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Power-on reset is provided by the combination of resistor R5 and capacitor C6. Switch S20 is used for manual reset. A 12MHz crystal along with two 33pF capacitors provides the basic clock frequency to microcontroller AT89C51.

Address lines of the encoder (IC1) and the decoder (IC4) should be identical for data reception in the receiver. Here addresses are made identical through switches S18 and S19. When any of the keys on the keypad is closed, the corresponding data pin of the decoder goes low. When any data is received, valid transmission pin (VT) goes high as indicated by LED2.

Data outputs D8 through D11 of HT12D are connected to port pins P0.0 through P0.3 of the microcontroller. The microcontroller receives the decoded data and controls the corresponding relay through relay drivers ULN2003 and ULN2803. The device to be controlled is connected to the relay contacts. Unregulated power supply is used for relays.

Power supply

The 230V AC mains is stepped down by transformer X1 to deliver a secondary output of 6V, 500 mA. The transformer output is rectified by a full-wave rectifier comprising diodes D6 through D9, filtered by capacitor C8 and regulated by IC 7805 (IC8). Capacitor C7 bypasses the ripples present in the regulated supply. LED3 acts as the power indicator and R6 limits the current through LED3.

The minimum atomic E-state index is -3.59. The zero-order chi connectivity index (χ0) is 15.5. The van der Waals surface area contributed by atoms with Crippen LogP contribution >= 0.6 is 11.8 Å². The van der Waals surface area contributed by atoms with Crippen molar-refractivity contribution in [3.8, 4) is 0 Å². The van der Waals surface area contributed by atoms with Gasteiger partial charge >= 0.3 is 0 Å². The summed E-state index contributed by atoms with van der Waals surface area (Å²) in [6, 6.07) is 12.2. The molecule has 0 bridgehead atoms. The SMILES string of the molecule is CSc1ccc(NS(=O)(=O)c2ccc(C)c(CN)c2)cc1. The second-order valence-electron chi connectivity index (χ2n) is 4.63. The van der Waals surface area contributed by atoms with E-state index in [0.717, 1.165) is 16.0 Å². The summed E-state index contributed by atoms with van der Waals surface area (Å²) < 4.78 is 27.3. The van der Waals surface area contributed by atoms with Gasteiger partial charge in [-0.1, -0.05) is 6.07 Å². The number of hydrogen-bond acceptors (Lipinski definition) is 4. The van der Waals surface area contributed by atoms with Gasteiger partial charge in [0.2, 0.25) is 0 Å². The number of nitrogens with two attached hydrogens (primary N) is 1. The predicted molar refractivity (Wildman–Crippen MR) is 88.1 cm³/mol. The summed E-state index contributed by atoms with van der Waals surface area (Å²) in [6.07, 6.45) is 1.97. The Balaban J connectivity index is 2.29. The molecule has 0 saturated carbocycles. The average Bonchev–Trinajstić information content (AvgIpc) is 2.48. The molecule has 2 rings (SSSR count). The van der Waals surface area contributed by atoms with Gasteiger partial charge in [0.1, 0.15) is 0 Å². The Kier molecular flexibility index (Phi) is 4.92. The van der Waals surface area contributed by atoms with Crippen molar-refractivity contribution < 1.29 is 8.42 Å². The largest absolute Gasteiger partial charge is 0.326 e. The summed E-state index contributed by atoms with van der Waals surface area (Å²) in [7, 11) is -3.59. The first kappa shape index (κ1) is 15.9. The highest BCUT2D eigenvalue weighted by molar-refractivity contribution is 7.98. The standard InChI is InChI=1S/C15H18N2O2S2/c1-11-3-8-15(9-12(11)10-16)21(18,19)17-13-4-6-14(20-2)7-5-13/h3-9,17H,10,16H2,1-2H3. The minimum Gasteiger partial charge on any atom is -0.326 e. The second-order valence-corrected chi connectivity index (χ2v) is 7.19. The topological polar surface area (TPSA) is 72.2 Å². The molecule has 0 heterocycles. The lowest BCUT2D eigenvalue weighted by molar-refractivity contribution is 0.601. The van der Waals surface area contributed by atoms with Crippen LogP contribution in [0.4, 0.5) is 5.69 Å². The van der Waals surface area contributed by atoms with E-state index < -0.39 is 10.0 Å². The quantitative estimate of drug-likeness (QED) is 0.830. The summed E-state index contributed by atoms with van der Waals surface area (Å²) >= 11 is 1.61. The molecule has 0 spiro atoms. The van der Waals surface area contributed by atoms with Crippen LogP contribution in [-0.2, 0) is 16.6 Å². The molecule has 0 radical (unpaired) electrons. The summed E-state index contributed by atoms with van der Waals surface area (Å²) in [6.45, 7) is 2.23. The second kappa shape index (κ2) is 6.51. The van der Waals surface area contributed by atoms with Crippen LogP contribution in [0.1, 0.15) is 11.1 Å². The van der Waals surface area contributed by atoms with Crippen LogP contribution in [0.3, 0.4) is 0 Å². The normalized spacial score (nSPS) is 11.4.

Software

Programs for the microcontrollers are written in BASIC and compiled using BASCOM Basic compiler for 8051 family. These are supported by Windows OS. The microcontrollers of the transmitter and receiver units are programmed with source programs ‘Remote.bas’ and ‘Receiver.bas,’ respectively. The bas codes are converted into hex codes using the above compiler. The hex codes are burnt into the respective microcontrollers using a suitable programmer.

Fig. 8: An actual-size, single-side PCB for relay section
Fig. 8: An actual-size, single-side PCB for relay section
Fig. 9: Component layout for the PCB in Fig.
Fig. 9: Component layout for the PCB in Fig.

Download PCB and Component Layout PDFs: click here

Download Source Code: click here

Construction and testing

An actual-size, single-side PCB for the transmitter circuit (Fig. 2) is shown in Fig. 4 and its component layout in Fig. 5. The PCB for the receiver circuit excluding relay section (Fig. 3) is shown in Fig. 6 and its component layout in Fig. 7. The PCB for relays RL8 through RL15 connected to load 8 through load 15 is shown in Fig. 8 and its component layout in Fig. 9. You can use another PCB for relays RL1 through RL7 to connect load 1 through load 7. Suitable connectors are provided on the PCB. The receiver PCB is interfaced with the relay PCB by connecting CON1 to CON5, and CON2 to CON6.

After assembling the transmitter, receiver and relay sections on the respective PCBs, pull pin 1 of both HT12E and HT12D to ground. LED2 connected to VT pin of the decoder should glow, indicating that a valid signal has been received. 255 sets of transmitter-receiver pairs can be used within the same area, each with a unique address. Alternately, we can also control 255 receivers with a remote control by changing the address. Now your RF-based multiple device control system is ready for use.


The author is a software test automation engineer at Wipro Tecnologies, Sarjapur Road, Bengaluru

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7 COMMENTS

  1. we build the circuit on a bread board, but when we are testing the ciruit the LED2 is not glowing. we can’t get the proper output from the decoder. Can i have some help?

  2. How i can make a single device by using it….ex:- only switch on/off by bluetooth…..plz give me the required component list for this project.

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